13. Al’s quesiton has been a long-standing problem with Douban. It’s actually even worse with Chinese books. Because of much relaxed copyright control, many classic works have 20 or so editions. The solution is to establish links among editions of same work, and pool the reviews, discussions and recommendations together. Do-able, by combination of machine (title-author match) and human (user-defined, similar to wiki) efforts. This has been on the todo list for 8 month now. Once the english douban is stable and up to speed, we’ll tackle this.

  14. By the way, one good way to make, say, Tolkien group more visible is to add the popular Tolkien works to the group’s collection (find the books, use the “add to my group collection” link on the right hand-side of the book page). Then anyone who stumpled upon any of these books will be able to see “Telkien” group as one of the groups that’ve collected it.

  15. I may well have put it in the wrong column to start with. Also adding to the confusion Ben is all about it at the moment.

  16. AL, I changed the name of the group to satisfy better literary sensibilities. Sorry, I couldn’t change the name of the group ID. Hope this makes it easier for some Tolkien effusions. I am more of a CS Lewis fan myself which may help or not help in the discussion of Tolkien.

  17. Bo Yang, I admire your work on Douban very much!

    The “groups” feature will help a lot.

    What if a book with lots of editions could have more than one ISBN pointing to it? So when yet another person with a new edition of Lord of the Rings tries to add Lord of the Rings by JRR Tolkien, only the ISBN would be added as another possibility for the same book.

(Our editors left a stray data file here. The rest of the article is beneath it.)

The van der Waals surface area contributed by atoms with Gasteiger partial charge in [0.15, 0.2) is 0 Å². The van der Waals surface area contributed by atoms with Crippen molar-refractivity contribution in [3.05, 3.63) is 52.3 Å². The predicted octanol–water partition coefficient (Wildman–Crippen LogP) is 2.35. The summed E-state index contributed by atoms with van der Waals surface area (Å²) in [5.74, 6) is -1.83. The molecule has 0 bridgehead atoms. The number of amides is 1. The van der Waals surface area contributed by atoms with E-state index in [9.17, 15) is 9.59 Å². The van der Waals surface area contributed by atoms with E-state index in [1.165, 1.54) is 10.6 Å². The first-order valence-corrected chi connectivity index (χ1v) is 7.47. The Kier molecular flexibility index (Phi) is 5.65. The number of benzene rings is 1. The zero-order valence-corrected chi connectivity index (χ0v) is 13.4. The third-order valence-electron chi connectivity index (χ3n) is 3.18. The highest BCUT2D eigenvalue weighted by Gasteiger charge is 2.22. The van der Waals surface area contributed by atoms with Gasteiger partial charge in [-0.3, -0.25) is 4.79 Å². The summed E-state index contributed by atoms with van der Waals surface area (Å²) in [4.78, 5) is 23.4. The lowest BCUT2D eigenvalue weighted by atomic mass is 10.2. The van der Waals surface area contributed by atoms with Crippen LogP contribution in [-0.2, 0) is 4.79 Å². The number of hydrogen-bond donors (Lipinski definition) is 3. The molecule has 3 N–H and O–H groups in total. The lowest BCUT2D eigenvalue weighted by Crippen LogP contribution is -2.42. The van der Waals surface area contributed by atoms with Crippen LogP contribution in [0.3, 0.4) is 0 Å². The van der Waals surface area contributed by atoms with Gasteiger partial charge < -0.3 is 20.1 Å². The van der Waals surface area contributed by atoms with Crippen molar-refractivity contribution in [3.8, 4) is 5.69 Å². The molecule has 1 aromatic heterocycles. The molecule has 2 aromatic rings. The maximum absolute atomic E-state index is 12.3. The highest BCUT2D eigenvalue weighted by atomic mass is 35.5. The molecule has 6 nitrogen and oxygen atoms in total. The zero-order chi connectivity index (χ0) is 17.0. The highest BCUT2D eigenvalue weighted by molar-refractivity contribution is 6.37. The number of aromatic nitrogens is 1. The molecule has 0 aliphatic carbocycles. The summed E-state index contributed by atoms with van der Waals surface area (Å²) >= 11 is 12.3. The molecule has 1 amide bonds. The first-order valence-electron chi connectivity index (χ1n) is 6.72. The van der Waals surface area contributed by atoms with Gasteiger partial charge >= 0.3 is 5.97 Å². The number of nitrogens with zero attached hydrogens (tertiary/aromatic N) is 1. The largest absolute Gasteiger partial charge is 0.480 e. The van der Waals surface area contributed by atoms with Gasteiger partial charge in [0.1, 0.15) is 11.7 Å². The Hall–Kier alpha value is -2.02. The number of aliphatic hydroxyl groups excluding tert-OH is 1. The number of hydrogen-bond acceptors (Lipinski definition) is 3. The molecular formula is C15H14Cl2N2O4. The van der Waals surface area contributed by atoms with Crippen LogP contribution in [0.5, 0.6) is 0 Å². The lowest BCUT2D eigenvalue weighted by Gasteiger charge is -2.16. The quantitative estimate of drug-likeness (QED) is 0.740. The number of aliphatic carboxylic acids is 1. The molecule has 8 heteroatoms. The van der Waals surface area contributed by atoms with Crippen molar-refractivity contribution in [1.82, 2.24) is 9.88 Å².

18. […] Sinosplice discovers Douban, a successful Chinese book-sharing site that now has an English (Flickr-like) beta. “The site allows you to share what books you are currently reading, what books you have read, and what books you’d like to read.” […]

  19. Al, sometimes the “edition” information is needed. For example, someone might want to collect one or few particular edition of the same book. so the solution is to pool discussions and reviews together, not to pool the book items (ISBNs) together.

  20. […] I have been spending a good amount of time at Beantal. John Pasden introduced it to me a week or so ago, and then later he wrote a post about it found here. John is not really stupid, at the time of his post the website was actually called Douban. Now it is called Beantal. I like Beantal better for reasons I can’t explain. […]

  21. douban is really a great product of web2.0. i don’t know if the english speakers would like to use it.

    check it out by yourself:

  22. I’m also a user of douban, I think the best thing of it is that you can pu up new books/movies/music yourself! Now on the Chinese site I can find almost everything I want in every edition. I don’t know whether the English site has also reached as many users yet…

  23. hey,
    Coz i havnt took a careful look at Douban in English version,but what i wanna say here is,the most impressive or biggest fun for the very douban fans is the various weird ‘group’ (which r more than one thousand i’m afraid)which actually seems like som secret partys happening there with the theme like ‘we lov telling frozen jokes’,’lsd addict’,’Karlheinz Stockhausen’…about youth mental problem,underground bands,special habit..Members sharing this unique thing do hav some gathering activities underground especially guys in Beijing and Shanghai(where i liv).
    There r a big numbers of cool guys living in another space in China u probably couldnt see on the realistic stupid streets,and just use English as tool but not that fancy the global things.Anyway,i think this hidden part is really cool and passionate.
    Hav fun everyday!